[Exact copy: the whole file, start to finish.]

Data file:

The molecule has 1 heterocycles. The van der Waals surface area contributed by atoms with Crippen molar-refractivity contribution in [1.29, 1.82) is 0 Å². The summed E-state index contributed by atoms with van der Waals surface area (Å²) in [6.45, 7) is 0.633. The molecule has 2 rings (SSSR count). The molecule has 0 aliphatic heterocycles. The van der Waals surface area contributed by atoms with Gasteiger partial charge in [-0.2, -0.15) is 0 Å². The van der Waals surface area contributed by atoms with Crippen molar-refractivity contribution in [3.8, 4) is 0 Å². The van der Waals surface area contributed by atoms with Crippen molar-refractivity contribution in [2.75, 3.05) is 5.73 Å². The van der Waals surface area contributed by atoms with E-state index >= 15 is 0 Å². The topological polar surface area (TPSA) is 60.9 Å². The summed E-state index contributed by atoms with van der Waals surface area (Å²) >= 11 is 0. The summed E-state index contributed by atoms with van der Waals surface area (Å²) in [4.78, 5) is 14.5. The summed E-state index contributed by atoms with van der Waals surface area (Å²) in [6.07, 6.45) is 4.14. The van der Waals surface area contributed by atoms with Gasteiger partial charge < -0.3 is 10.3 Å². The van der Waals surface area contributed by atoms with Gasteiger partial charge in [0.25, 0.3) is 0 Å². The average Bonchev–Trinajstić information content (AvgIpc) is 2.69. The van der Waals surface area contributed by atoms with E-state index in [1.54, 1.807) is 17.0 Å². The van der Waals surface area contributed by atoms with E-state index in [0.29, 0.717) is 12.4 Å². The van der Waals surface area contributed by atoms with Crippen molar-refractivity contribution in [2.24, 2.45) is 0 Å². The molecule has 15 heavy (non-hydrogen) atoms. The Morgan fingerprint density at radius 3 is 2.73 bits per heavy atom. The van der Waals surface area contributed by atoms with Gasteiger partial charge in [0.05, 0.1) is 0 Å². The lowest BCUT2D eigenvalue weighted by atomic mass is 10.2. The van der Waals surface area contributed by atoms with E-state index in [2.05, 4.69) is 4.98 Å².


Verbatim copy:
The molecule has 1 heterocycles. The van der Waals surface area contributed by atoms with Crippen molar-refractivity contribution in [1.29, 1.82) is 0 Å². The summed E-state index contributed by atoms with van der Waals surface area (Å²) in [6.45, 7) is 0.633. The molecule has 2 rings (SSSR count). The molecule has 0 aliphatic heterocycles. The van der Waals surface area contributed by atoms with Gasteiger partial charge in [-0.2, -0.15) is 0 Å². The van der Waals surface area contributed by atoms with Crippen molar-refractivity contribution in [3.8, 4) is 0 Å². The van der Waals surface area contributed by atoms with Crippen molar-refractivity contribution in [2.75, 3.05) is 5.73 Å². The van der Waals surface area contributed by atoms with E-state index >= 15 is 0 Å². The topological polar surface area (TPSA) is 60.9 Å². The summed E-state index contributed by atoms with van der Waals surface area (Å²) >= 11 is 0. The summed E-state index contributed by atoms with van der Waals surface area (Å²) in [4.78, 5) is 14.5. The summed E-state index contributed by atoms with van der Waals surface area (Å²) in [6.07, 6.45) is 4.14. The van der Waals surface area contributed by atoms with Gasteiger partial charge < -0.3 is 10.3 Å². The van der Waals surface area contributed by atoms with Gasteiger partial charge in [0.25, 0.3) is 0 Å². The average Bonchev–Trinajstić information content (AvgIpc) is 2.69. The van der Waals surface area contributed by atoms with E-state index in [1.54, 1.807) is 17.0 Å². The van der Waals surface area contributed by atoms with E-state index in [0.29, 0.717) is 12.4 Å². The van der Waals surface area contributed by atoms with Crippen molar-refractivity contribution in [2.24, 2.45) is 0 Å². The molecule has 15 heavy (non-hydrogen) atoms. The Morgan fingerprint density at radius 3 is 2.73 bits per heavy atom. The van der Waals surface area contributed by atoms with Gasteiger partial charge in [0.05, 0.1) is 0 Å². The lowest BCUT2D eigenvalue weighted by atomic mass is 10.2. The van der Waals surface area contributed by atoms with E-state index in [2.05, 4.69) is 4.98 Å².